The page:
It’s a question Mr. Massa, 33, started answering during Excelerate’s summer program. Food Genius collects data on restaurant dishes, data he plans to repackage and sell to the grocery and restaurant industry. Mr. Massa, unlike some other early-stage entrepreneurs, says developing a revenue model before pitching investors was important to him. He initially started the process of raising $700,000 to $1 million at the end of the summer but says he pulled back last fall to refine his model.
“When I do go back out to raise money a few months from now, we will have the potential to be a company that generates money, and that gives us the opportunity to raise money from the right partners for us and give us a great valuation,” he says.
What was the initial insight behind the food genius idea?
The initial concept for FoodGenius was that people eat dishes not restaurants.
Every review site on the web allows you to sort by restaurants but not dishes. We wanted to help people discover and share their next favorite restaurant dish in a similar way to how they search for individual music tracks.
What changed, when and why? What was it that your customers told you or your team discovered that prompted the pivot?
Well, we entered Excelerate knowing that we had to figure out our business model – to either focus on consumer advertising or leverage the underlying data we collected. By mid-summer it became clear that the time and energy involved in scaling the consumer side of the business just wasn’t paying off and we decided to refocus on the the data instead. We spent the subsequent months building an API and rewriting the code to reposition the data we’d gathered to date. It then became clear that our target customers were really food services businesses looking to better understand consumer dining habits.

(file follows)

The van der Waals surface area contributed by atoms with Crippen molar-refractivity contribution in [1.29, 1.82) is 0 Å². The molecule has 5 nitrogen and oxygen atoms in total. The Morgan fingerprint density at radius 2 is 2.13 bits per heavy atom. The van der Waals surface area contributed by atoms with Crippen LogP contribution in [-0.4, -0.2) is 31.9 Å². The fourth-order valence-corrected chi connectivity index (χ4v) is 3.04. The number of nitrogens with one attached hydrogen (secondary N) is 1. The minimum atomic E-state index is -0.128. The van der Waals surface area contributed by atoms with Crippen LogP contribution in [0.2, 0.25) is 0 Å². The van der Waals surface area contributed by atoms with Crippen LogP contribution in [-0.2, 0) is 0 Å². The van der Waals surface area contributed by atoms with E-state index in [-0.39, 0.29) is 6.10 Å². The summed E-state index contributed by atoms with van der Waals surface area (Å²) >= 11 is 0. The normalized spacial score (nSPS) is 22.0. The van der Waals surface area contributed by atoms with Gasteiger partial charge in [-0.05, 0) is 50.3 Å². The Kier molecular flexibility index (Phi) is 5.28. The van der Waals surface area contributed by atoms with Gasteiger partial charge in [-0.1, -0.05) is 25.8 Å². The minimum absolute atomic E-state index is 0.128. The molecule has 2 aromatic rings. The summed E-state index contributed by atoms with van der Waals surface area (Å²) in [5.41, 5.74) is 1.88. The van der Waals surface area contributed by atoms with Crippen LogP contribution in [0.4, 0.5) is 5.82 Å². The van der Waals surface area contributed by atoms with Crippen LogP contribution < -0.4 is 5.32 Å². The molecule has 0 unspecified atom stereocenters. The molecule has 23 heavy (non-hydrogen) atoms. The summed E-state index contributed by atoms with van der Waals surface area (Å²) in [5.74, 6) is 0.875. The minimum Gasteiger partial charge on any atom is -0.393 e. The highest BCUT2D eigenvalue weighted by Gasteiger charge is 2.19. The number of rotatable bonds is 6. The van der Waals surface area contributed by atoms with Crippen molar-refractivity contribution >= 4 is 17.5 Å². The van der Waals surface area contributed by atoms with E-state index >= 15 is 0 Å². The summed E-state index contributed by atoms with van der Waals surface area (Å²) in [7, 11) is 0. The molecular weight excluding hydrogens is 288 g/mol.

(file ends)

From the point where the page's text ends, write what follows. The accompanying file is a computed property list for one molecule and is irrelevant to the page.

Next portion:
How did you adapt the business plan?
It was an incremental process. We always knew we were going to leverage data about restaurants, the challenge was figuring out the “how”. I like to say that there’s a notable difference between a pivot and a jump – your core strategy remains the same, or rather you keep one foot grounded and pivot around with the other to find how you’re going to make your thesis work.
What did you ultimately learn about pursuing path B over path A?